For its latest “Profile in Style” feature from The New York Times T Magazine, the publication casts a spotlight on Hiroki Nakamura, the mastermind behind cult Japanese brand visvim. While casual fans may associate visvim as the label that introduced the fringed FBT to sneaker obsessives, die-hards gladly pay exorbitant prices for the brand’s exquisitely made goods. As the piece notes, “Elaborate parkas are rendered in state-of-the-art technical fabric, and rough-textured shirts that mimic hand-loomed garments from the 1880s are dyed in pits in the ground fed by live bacteria.”
The aesthetic of the brand is closely tied to Nakamura’s personal vision, whose ethos is the precise opposite of fast fashion. His goal, he says, “is to create future vintage,” meaning his products are imbued with craftsmanship and permanence. “Our focus is the feeling,’” Nakamura says. And like all successful brands that cultivate a rabid following, visvim is an expression of the individual. He continues, ‘”I make what I like, I wear what I like, I do what I like. Just being honest with myself — that’s my aesthetic.’”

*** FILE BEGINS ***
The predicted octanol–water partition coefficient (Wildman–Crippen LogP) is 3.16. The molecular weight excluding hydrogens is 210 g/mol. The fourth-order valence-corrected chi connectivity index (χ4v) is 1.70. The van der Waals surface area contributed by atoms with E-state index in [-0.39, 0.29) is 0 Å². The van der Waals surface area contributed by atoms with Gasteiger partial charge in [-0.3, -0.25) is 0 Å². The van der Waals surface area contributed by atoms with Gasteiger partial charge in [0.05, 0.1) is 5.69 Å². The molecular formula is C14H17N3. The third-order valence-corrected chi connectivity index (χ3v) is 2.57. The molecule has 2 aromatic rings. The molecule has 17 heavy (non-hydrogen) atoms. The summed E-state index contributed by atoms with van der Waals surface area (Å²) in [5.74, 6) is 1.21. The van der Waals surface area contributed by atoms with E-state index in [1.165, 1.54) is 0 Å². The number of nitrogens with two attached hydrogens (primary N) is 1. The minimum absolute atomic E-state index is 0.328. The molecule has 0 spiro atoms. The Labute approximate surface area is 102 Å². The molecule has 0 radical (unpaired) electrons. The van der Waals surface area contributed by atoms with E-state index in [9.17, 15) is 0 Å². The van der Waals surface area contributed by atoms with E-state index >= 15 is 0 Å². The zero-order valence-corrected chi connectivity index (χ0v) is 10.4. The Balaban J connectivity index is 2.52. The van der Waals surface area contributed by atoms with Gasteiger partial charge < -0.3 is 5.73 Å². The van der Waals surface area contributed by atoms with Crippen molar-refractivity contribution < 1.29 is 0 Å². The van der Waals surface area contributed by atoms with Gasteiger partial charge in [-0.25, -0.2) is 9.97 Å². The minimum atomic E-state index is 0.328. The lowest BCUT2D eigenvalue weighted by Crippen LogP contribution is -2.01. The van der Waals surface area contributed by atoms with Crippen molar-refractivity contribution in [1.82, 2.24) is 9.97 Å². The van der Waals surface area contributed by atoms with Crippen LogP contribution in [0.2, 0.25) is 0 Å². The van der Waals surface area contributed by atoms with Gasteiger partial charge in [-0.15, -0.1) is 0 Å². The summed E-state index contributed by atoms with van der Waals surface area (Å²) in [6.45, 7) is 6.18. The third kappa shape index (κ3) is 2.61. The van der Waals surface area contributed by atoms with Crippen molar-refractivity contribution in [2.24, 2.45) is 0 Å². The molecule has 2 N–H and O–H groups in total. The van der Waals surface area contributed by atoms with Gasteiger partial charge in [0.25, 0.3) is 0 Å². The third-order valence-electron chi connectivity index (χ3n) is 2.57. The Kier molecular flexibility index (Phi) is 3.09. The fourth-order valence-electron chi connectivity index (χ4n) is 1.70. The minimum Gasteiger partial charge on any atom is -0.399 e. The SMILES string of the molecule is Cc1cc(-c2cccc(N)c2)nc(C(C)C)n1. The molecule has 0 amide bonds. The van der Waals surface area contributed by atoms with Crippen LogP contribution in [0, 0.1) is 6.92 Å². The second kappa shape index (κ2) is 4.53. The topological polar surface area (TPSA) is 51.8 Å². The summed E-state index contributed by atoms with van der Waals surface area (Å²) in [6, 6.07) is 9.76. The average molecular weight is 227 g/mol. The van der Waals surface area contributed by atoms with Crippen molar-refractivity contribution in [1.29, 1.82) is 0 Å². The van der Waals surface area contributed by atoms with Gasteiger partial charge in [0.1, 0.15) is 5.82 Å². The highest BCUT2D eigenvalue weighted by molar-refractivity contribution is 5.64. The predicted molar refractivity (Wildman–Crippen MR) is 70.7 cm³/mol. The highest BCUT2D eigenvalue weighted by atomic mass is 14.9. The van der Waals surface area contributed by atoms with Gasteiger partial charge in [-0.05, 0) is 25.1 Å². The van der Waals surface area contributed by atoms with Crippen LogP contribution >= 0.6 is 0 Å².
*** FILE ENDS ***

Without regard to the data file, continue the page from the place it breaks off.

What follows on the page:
Head over to T Magazine to read the entire article, as well as an accompanying feature listing Nakamura’s essentials.